Manageability: an Oracle fan gets illogical
I was particularly struck by his assertion that SQL Server is easier to manage because it requires fewer steps to achieve any given task. Despite touting this as a scientific assessment Buck Woody fails to provide even the most basic information, such as which versions he's comparing. His "proof" of this statement amounts to an invitation to install MSSQL and see for ourselves.
On the other hand, there was a very interesting presentation at OOW2K5 called "Which Database Is Easier to Manage: Technical Case Study Comparing Oracle, SQL Server and IBM DB2" by Kevin Canady and Aaron Werman of Edison Group, Inc (not Oracle employees) who asserted the opposite. They presented a set of findings based precisely on counting the number of steps reuired to do common database tasks using the vendor's GUI management tool. Oracle have made a lot of progress in manageability in 10g and the Edison Group assessment is Oracle 10g is considerably easier to manage than MSSQL. They have published these findings as head-to-head slapdowns(Oracle 10g vs Microsoft and Oracle 10g vs DB2) but the three-way comparison was dead instructive. In some areas MSSQL is less manageable than DB2. Of course, Canady and Werman were comparing production versions, which meant MSSQL 2000; an old, old product but whose fault is that?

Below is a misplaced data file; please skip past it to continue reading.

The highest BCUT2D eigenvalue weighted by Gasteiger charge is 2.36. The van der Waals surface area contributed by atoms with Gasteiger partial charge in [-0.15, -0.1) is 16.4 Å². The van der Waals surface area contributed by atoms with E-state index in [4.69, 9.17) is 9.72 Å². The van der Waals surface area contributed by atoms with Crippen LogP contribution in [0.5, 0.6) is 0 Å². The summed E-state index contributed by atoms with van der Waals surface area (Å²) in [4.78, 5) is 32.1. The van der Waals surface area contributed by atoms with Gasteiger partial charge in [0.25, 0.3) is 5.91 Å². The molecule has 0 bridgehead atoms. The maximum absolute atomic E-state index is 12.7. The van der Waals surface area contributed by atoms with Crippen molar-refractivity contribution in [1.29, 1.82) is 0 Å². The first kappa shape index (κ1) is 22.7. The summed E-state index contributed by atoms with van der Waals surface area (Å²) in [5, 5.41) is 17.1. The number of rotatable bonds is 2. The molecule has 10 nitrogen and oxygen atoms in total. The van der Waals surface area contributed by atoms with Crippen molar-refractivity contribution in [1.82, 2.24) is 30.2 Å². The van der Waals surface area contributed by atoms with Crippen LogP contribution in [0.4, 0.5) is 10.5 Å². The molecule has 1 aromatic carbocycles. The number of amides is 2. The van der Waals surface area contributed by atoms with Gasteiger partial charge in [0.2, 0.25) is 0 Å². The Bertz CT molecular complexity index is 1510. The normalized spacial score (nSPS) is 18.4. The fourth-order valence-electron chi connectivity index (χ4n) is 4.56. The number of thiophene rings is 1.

In the Q&A slot I questioned whether counting steps in the vendor's GUI is the appropriate metric for assessing manageability. Particularly for repetitive tasks a GUI is a lot less productive than even SQL Worksheet; besides, many experienced DBAs would have scripts to undertake common tasks. The presenters took the point, but it's the old case of measuring what is what measurable. We can count the number of steps it takes to achieve something in a wizard. It's a lot harder to compare how easy it is to achieve that same thing by the quickest possible means, because that might vary from DBA to DBA: my PL/SQL is quicker than my Python scripting but not as quick as your Perl scripting.